By Hanleigh Daniels 10 October 2012

A must-buy for Tekken or figting game fans.
8.0    Gameplay
5.0    Story
8.0    Presentation
7.0    Lasting appeal

Namco Bandai has taken more than a decade to deliver the sequel to the original two-on-two, team-based fighting game, Tekken Tag Tournament, but can the progeny fill the class-leading fighting boots of that classic title?

Luckily Tekken Tag Tournament 2’s (TTT2) battle is off to a great start, as it boasts a massive playable roster of 50 characters and a lengthy library of fighting moves (more than 100) for each.

Namco went through a lot of effort in making each character feel and fight in their own distinctive manner, as there are very few instances where one character plays virtually the same as another, such as the box-and-wresting loving kangaroo Roger, Jr and his velociraptor-esque counterpart Alex.   

What did not receive the same level of attention though are the background storylines behind all these characters, some of which died or went missing during former Tekken titles and now inexplicably find themselves part of the fighting line-up.

For instance, Jin Kazama's final boss battle within TTT2 is against his mother Jun Kazama, who was attacked and killed (apparently not) by Ogre before Tekken 3. However, having almost irrelevant character storylines has been a hallmark feature of the series from the beginning, so it doesn’t bug too much.

"So that's where my power tools disappeared to!"

Looks good, fights better

Graphically, TTT2 is not only the best looking fighting title in the series, but also the most attractive fighting game. Period.

Sublimely modelled characters, fantastic arenas and a beautiful menu system are complemented by cinematic cut-scenes that punch above their weight. New within TTT2 is the fact that the experience points you earn throughout the game can now be used as virtual currency, allowing you to customise the look of the game’s characters by purchasing new clothing items and accessories.

We dig the fact that many of the arenas are dual-stage, meaning that just like in Virtua Fighter, you are able to knock opponents through a railing or even a wall right into another section of the stage.  
Jin's introduction of his new girlfriend to his mom suddenly took a turn for the worst.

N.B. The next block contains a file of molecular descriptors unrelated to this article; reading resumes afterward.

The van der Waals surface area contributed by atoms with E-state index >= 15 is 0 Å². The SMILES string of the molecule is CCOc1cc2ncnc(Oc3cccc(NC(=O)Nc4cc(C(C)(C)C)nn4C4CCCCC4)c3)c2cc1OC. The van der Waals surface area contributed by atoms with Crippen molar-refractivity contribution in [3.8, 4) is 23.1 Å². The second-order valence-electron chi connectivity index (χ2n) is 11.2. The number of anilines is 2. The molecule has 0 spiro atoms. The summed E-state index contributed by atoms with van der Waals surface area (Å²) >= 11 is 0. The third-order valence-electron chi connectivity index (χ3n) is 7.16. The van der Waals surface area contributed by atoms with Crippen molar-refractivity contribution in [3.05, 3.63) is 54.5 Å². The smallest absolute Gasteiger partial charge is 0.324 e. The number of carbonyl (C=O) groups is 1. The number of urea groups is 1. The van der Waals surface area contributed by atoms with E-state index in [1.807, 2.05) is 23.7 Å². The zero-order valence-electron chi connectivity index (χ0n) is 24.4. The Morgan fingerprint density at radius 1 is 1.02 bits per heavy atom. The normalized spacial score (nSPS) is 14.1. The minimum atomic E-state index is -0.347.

Gameplay a big plus

In terms of gameplay, TTT2 remains extremely accessible for white belt novices due to its pick-up-and-play mechanics (standard Tekken controls), doubling the fighting fun courtesy of its two-on-two premise. It is remarkable how much of a change this makes, as you are able to pick two fighters with totally different styles that compliment each other’s weaknesses.

The Tag system now also incorporates Tag Assaults, which involve both of your characters teaming up to perform an attack on an opponent. This mostly consists of Tag Combos and Tag Throws. In the latter, for instance, one character holds the foe’s arms behind his back whilst the other runs in to perform a flying kick. In Tag combos you are able to begin a move with one fighter and then press the tag button midway through to switch to your alternate fighter who will then complete the combo.
The battle over who is the most popular animal in the Pretoria Zoo got a little out of hand.

Chemistry in the Fight Lab

Experienced Tekken campaigners will be able to use these Tag Assaults to inflict maximum damage to challengers, whilst newbies can employ the Practice- and newly added Fight Lab modes to close the skills gap.

Practice mode is the virtual equivalent of a kata, enabling you to perfect all the moves of your favourite tag team. Fight Lab is more like sparring sessions, which schools amateurs in all the fighting mechanics that make up TTT2, including special moves as well as combos and more importantly, instructs when and how to use these during a fight. They will get to learn these within the story-driven, challenge-based Fight Lab, by stepping into the mechanical boots of Combot, a fighting robot acquired by the flamboyant Lee Chaolan.

To the point

TTT2 is a significant step up from the original game, with the updated graphics, Fighting Lab and new tag moves all playing a role in ensuring that this sequel karate chops all usurpers to the tag team throne.

The game manages to hit that sweet spot of being extremely accessible for white belt novices due to its easy to master pick-up-and-play mechanics, whilst still remaining challenging enough for experienced black belt veterans. A good buy for an RRP of R600.


Great graphics; superb gameplay; dual-stage fighting arenas; brilliant training modes.  


Storylines of the characters are secondary to everything else.
Great graphics superb gameplay dual-stage fighting arenas brilliant training modes.
Storylines of the characters are secondary to everything else.

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